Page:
Esen Sefik, PhD

Dr. Sefik is examining the connection between obesity, cancer and the microbiome. An estimated 600 million people worldwide suffer from obesity, with 15-20% of deaths from cancer in the US alone linked to obesity. Recent studies in mice highlight the importance of intestinal bacteria and immune cells in obesity and colorectal cancer; however, these roles are not yet well characterized in humans. She will   analyze how high fat diet and obesity-associated intestinal bacteria change intestinal immunity in mice that harbor the human immune system and the human microbiota.

Jason M. Crawford, PhD

Humans and the microbes in and on our bodies (“microbiota”) continuously interact in ways that influence health and disease—ways that we do not yet fully understand. Dr. Crawford, a chemical biologist, focuses on defining the bacterial contributions to colorectal cancer. DNA-damaging toxins (genotoxins) produced by bacteria in the human gut serve as cancer risk factors. He has developed an innovative genomics platform called M-PAIR, which he will use to identify novel cancer risk factors produced by the bacteria in the human gut.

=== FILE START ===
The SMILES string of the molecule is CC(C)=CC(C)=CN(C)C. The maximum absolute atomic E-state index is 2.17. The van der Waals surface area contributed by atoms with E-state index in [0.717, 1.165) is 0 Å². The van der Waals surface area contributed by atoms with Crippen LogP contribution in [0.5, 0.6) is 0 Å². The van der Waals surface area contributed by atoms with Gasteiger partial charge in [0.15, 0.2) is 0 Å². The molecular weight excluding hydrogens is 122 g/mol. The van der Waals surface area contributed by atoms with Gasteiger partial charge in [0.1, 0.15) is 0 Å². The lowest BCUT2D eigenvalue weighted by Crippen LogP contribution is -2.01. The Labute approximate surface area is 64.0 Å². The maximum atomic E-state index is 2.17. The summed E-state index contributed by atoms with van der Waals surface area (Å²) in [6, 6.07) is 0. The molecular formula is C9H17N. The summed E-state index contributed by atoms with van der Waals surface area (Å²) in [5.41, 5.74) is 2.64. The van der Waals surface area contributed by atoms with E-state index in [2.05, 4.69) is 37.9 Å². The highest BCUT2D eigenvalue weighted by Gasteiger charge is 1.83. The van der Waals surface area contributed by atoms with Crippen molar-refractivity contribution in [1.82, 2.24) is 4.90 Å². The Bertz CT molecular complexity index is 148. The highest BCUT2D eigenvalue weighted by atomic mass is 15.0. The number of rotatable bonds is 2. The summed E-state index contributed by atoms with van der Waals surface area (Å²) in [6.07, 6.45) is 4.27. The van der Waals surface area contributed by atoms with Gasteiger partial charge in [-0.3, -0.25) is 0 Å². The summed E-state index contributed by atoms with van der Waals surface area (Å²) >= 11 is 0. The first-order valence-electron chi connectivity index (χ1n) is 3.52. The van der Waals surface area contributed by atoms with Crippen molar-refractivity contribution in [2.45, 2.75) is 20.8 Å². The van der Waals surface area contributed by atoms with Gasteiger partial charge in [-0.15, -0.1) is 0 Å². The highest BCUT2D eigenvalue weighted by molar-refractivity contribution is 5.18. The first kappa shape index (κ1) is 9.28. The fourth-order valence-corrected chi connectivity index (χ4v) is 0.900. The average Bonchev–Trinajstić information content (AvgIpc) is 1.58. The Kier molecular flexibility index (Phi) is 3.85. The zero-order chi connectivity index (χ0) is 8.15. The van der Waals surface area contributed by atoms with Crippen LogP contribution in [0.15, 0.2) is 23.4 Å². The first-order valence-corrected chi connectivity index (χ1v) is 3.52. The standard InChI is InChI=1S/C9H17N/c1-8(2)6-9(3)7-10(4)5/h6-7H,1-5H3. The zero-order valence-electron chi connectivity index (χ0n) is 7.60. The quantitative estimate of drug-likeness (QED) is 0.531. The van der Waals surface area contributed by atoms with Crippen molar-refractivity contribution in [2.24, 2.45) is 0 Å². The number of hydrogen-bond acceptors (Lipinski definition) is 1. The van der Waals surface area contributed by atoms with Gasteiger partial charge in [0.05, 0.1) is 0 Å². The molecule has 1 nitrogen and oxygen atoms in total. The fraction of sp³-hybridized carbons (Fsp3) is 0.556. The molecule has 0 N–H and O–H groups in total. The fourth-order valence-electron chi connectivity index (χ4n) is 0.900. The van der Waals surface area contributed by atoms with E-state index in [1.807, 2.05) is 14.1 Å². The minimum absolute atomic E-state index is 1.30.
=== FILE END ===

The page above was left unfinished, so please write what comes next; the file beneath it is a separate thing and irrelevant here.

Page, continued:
Seyed Fakhreddin Torabi, PhD

Dr. Torabi is studying a highly abundant cellular long noncoding RNA (lncRNA) called MALAT1 (metastasis associated lung adenocarcinoma transcript 1), which serves as a prognostic factor in several human cancers.  MALAT1 is stabilized via formation of a complex triplex structure called expression and nuclear retention element (ENE). He aims to identify additional MALAT1-like ENEs in the genome through an in vitro evolutionary process in combination with bioinformatics studies.

Sidi Chen, PhD

Dr. Chen aims to understand the relationship between small RNAs and cancer.  Small RNAs are important regulators of genetic networks inside the cell; perturbation of these networks can lead to malignant cell growth.  His goal is to develop anti-cancer drugs and therapies by targeting the process of small RNA production.